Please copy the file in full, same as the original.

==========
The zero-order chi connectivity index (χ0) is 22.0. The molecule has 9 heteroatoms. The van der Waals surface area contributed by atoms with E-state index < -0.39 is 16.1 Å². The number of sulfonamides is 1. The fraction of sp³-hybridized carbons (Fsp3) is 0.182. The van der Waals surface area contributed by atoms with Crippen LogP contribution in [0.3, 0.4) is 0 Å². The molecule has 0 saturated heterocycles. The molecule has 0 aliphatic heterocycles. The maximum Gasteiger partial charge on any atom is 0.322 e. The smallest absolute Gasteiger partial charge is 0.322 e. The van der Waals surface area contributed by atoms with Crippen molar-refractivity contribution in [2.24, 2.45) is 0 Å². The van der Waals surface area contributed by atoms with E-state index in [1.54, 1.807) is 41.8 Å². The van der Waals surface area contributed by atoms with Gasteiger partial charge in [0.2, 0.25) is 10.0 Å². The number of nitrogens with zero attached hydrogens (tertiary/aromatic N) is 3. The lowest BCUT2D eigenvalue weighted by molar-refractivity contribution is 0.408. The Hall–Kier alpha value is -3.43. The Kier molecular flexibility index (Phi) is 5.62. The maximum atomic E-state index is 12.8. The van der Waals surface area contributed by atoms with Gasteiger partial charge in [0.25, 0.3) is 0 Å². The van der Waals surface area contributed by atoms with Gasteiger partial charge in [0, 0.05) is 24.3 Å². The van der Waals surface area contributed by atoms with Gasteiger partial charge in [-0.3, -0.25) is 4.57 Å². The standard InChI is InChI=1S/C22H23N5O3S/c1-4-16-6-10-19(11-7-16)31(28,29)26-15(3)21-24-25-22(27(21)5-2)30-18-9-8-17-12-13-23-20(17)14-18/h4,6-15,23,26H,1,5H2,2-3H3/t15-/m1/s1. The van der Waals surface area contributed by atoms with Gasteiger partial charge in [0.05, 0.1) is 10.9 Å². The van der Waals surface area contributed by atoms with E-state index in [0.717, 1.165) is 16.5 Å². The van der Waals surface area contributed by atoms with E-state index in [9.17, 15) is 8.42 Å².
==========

The zero-order chi connectivity index (χ0) is 22.0. The molecule has 9 heteroatoms. The van der Waals surface area contributed by atoms with E-state index < -0.39 is 16.1 Å². The number of sulfonamides is 1. The fraction of sp³-hybridized carbons (Fsp3) is 0.182. The van der Waals surface area contributed by atoms with Crippen LogP contribution in [0.3, 0.4) is 0 Å². The molecule has 0 saturated heterocycles. The molecule has 0 aliphatic heterocycles. The maximum Gasteiger partial charge on any atom is 0.322 e. The smallest absolute Gasteiger partial charge is 0.322 e. The van der Waals surface area contributed by atoms with Crippen molar-refractivity contribution in [2.24, 2.45) is 0 Å². The van der Waals surface area contributed by atoms with E-state index in [1.54, 1.807) is 41.8 Å². The van der Waals surface area contributed by atoms with Gasteiger partial charge in [0.2, 0.25) is 10.0 Å². The number of nitrogens with zero attached hydrogens (tertiary/aromatic N) is 3. The lowest BCUT2D eigenvalue weighted by molar-refractivity contribution is 0.408. The Hall–Kier alpha value is -3.43. The Kier molecular flexibility index (Phi) is 5.62. The maximum atomic E-state index is 12.8. The van der Waals surface area contributed by atoms with Gasteiger partial charge in [0.25, 0.3) is 0 Å². The van der Waals surface area contributed by atoms with Gasteiger partial charge in [0, 0.05) is 24.3 Å². The van der Waals surface area contributed by atoms with Gasteiger partial charge in [-0.3, -0.25) is 4.57 Å². The standard InChI is InChI=1S/C22H23N5O3S/c1-4-16-6-10-19(11-7-16)31(28,29)26-15(3)21-24-25-22(27(21)5-2)30-18-9-8-17-12-13-23-20(17)14-18/h4,6-15,23,26H,1,5H2,2-3H3/t15-/m1/s1. The van der Waals surface area contributed by atoms with Gasteiger partial charge in [0.05, 0.1) is 10.9 Å². The van der Waals surface area contributed by atoms with E-state index in [0.717, 1.165) is 16.5 Å². The van der Waals surface area contributed by atoms with E-state index in [9.17, 15) is 8.42 Å².